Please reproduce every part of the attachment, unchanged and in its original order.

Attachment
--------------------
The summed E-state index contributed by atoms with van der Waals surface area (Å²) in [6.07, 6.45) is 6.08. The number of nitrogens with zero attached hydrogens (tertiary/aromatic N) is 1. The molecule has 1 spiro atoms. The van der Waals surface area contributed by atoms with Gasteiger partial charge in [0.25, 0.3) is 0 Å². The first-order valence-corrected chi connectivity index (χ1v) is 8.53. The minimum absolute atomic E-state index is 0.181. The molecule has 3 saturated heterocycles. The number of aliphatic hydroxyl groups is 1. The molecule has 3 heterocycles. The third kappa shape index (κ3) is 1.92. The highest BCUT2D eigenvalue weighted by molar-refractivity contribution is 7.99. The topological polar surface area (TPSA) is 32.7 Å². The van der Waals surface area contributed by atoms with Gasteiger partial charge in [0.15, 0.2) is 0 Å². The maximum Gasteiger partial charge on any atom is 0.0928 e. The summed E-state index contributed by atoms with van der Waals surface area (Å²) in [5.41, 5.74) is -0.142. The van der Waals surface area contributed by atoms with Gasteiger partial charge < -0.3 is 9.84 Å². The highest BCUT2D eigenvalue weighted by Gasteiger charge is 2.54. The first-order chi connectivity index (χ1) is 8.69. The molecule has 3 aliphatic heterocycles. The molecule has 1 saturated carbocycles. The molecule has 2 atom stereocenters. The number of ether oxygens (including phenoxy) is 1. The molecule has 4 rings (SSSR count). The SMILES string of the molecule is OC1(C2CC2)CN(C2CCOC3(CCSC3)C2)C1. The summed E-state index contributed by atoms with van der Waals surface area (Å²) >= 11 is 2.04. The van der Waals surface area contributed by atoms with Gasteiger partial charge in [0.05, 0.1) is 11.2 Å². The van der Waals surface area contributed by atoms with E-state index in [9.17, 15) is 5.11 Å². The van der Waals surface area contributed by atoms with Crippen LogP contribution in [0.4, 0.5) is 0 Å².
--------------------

The summed E-state index contributed by atoms with van der Waals surface area (Å²) in [6.07, 6.45) is 6.08. The number of nitrogens with zero attached hydrogens (tertiary/aromatic N) is 1. The molecule has 1 spiro atoms. The van der Waals surface area contributed by atoms with Gasteiger partial charge in [0.25, 0.3) is 0 Å². The first-order valence-corrected chi connectivity index (χ1v) is 8.53. The minimum absolute atomic E-state index is 0.181. The molecule has 3 saturated heterocycles. The number of aliphatic hydroxyl groups is 1. The molecule has 3 heterocycles. The third kappa shape index (κ3) is 1.92. The highest BCUT2D eigenvalue weighted by molar-refractivity contribution is 7.99. The topological polar surface area (TPSA) is 32.7 Å². The van der Waals surface area contributed by atoms with Gasteiger partial charge in [0.15, 0.2) is 0 Å². The maximum Gasteiger partial charge on any atom is 0.0928 e. The summed E-state index contributed by atoms with van der Waals surface area (Å²) in [5.41, 5.74) is -0.142. The van der Waals surface area contributed by atoms with Gasteiger partial charge < -0.3 is 9.84 Å². The highest BCUT2D eigenvalue weighted by Gasteiger charge is 2.54. The first-order chi connectivity index (χ1) is 8.69. The molecule has 3 aliphatic heterocycles. The molecule has 1 saturated carbocycles. The molecule has 2 atom stereocenters. The number of ether oxygens (including phenoxy) is 1. The molecule has 4 rings (SSSR count). The SMILES string of the molecule is OC1(C2CC2)CN(C2CCOC3(CCSC3)C2)C1. The summed E-state index contributed by atoms with van der Waals surface area (Å²) >= 11 is 2.04. The van der Waals surface area contributed by atoms with Gasteiger partial charge in [0.05, 0.1) is 11.2 Å². The van der Waals surface area contributed by atoms with E-state index in [9.17, 15) is 5.11 Å². The van der Waals surface area contributed by atoms with Crippen LogP contribution in [0.4, 0.5) is 0 Å².